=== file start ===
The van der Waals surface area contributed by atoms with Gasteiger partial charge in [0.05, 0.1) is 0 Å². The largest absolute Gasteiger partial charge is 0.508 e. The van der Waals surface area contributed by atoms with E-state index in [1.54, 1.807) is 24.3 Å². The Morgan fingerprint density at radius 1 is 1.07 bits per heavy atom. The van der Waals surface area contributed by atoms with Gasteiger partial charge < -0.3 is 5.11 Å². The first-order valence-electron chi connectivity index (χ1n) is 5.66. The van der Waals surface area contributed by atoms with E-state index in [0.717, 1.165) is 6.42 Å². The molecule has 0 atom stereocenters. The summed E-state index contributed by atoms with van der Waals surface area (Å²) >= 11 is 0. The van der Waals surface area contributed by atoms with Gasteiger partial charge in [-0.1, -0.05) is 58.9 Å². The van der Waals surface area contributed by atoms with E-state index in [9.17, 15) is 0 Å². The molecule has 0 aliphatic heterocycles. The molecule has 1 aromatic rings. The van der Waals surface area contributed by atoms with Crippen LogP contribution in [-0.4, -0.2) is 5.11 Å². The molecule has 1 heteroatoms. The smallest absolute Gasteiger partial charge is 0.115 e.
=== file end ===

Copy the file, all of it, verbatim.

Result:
The van der Waals surface area contributed by atoms with Gasteiger partial charge in [0.05, 0.1) is 0 Å². The largest absolute Gasteiger partial charge is 0.508 e. The van der Waals surface area contributed by atoms with E-state index in [1.54, 1.807) is 24.3 Å². The Morgan fingerprint density at radius 1 is 1.07 bits per heavy atom. The van der Waals surface area contributed by atoms with Gasteiger partial charge < -0.3 is 5.11 Å². The first-order valence-electron chi connectivity index (χ1n) is 5.66. The van der Waals surface area contributed by atoms with E-state index in [0.717, 1.165) is 6.42 Å². The molecule has 0 atom stereocenters. The summed E-state index contributed by atoms with van der Waals surface area (Å²) >= 11 is 0. The van der Waals surface area contributed by atoms with Gasteiger partial charge in [-0.1, -0.05) is 58.9 Å². The van der Waals surface area contributed by atoms with E-state index in [9.17, 15) is 0 Å². The molecule has 0 aliphatic heterocycles. The molecule has 1 aromatic rings. The van der Waals surface area contributed by atoms with Crippen LogP contribution in [-0.4, -0.2) is 5.11 Å². The molecule has 1 heteroatoms. The smallest absolute Gasteiger partial charge is 0.115 e.